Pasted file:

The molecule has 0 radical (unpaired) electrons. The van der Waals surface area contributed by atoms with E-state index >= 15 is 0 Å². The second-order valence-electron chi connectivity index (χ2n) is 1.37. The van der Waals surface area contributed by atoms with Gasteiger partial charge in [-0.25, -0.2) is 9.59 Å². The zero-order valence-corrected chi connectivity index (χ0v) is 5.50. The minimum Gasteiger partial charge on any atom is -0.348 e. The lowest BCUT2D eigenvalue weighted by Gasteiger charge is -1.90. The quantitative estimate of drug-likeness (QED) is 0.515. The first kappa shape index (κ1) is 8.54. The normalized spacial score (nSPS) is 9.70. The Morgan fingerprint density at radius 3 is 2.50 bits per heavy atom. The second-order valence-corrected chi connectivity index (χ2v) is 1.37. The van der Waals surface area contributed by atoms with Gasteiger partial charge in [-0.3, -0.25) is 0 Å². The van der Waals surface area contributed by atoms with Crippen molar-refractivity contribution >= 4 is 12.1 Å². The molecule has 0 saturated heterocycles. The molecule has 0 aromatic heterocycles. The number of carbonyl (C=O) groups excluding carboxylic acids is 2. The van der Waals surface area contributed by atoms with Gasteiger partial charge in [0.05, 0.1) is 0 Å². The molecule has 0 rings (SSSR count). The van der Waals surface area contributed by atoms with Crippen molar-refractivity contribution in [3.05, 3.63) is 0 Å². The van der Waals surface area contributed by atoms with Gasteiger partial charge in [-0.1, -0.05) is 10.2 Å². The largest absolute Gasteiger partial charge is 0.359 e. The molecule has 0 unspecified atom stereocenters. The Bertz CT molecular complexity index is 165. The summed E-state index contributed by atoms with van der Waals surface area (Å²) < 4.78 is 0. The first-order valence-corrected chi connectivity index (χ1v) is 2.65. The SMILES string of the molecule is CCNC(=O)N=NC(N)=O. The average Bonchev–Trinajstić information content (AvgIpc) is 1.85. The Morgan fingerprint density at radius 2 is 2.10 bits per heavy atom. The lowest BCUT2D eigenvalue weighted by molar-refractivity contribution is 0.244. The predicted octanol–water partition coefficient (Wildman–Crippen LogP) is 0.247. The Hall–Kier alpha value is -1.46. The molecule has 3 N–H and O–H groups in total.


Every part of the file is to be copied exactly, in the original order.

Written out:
The molecule has 0 radical (unpaired) electrons. The van der Waals surface area contributed by atoms with E-state index >= 15 is 0 Å². The second-order valence-electron chi connectivity index (χ2n) is 1.37. The van der Waals surface area contributed by atoms with Gasteiger partial charge in [-0.25, -0.2) is 9.59 Å². The zero-order valence-corrected chi connectivity index (χ0v) is 5.50. The minimum Gasteiger partial charge on any atom is -0.348 e. The lowest BCUT2D eigenvalue weighted by Gasteiger charge is -1.90. The quantitative estimate of drug-likeness (QED) is 0.515. The first kappa shape index (κ1) is 8.54. The normalized spacial score (nSPS) is 9.70. The Morgan fingerprint density at radius 3 is 2.50 bits per heavy atom. The second-order valence-corrected chi connectivity index (χ2v) is 1.37. The van der Waals surface area contributed by atoms with Gasteiger partial charge in [-0.3, -0.25) is 0 Å². The van der Waals surface area contributed by atoms with Crippen molar-refractivity contribution >= 4 is 12.1 Å². The molecule has 0 saturated heterocycles. The molecule has 0 aromatic heterocycles. The number of carbonyl (C=O) groups excluding carboxylic acids is 2. The van der Waals surface area contributed by atoms with Gasteiger partial charge in [0.05, 0.1) is 0 Å². The molecule has 0 rings (SSSR count). The van der Waals surface area contributed by atoms with Crippen molar-refractivity contribution in [3.05, 3.63) is 0 Å². The van der Waals surface area contributed by atoms with Gasteiger partial charge in [-0.1, -0.05) is 10.2 Å². The largest absolute Gasteiger partial charge is 0.359 e. The molecule has 0 unspecified atom stereocenters. The Bertz CT molecular complexity index is 165. The summed E-state index contributed by atoms with van der Waals surface area (Å²) < 4.78 is 0. The first-order valence-corrected chi connectivity index (χ1v) is 2.65. The SMILES string of the molecule is CCNC(=O)N=NC(N)=O. The average Bonchev–Trinajstić information content (AvgIpc) is 1.85. The Morgan fingerprint density at radius 2 is 2.10 bits per heavy atom. The lowest BCUT2D eigenvalue weighted by molar-refractivity contribution is 0.244. The predicted octanol–water partition coefficient (Wildman–Crippen LogP) is 0.247. The Hall–Kier alpha value is -1.46. The molecule has 3 N–H and O–H groups in total.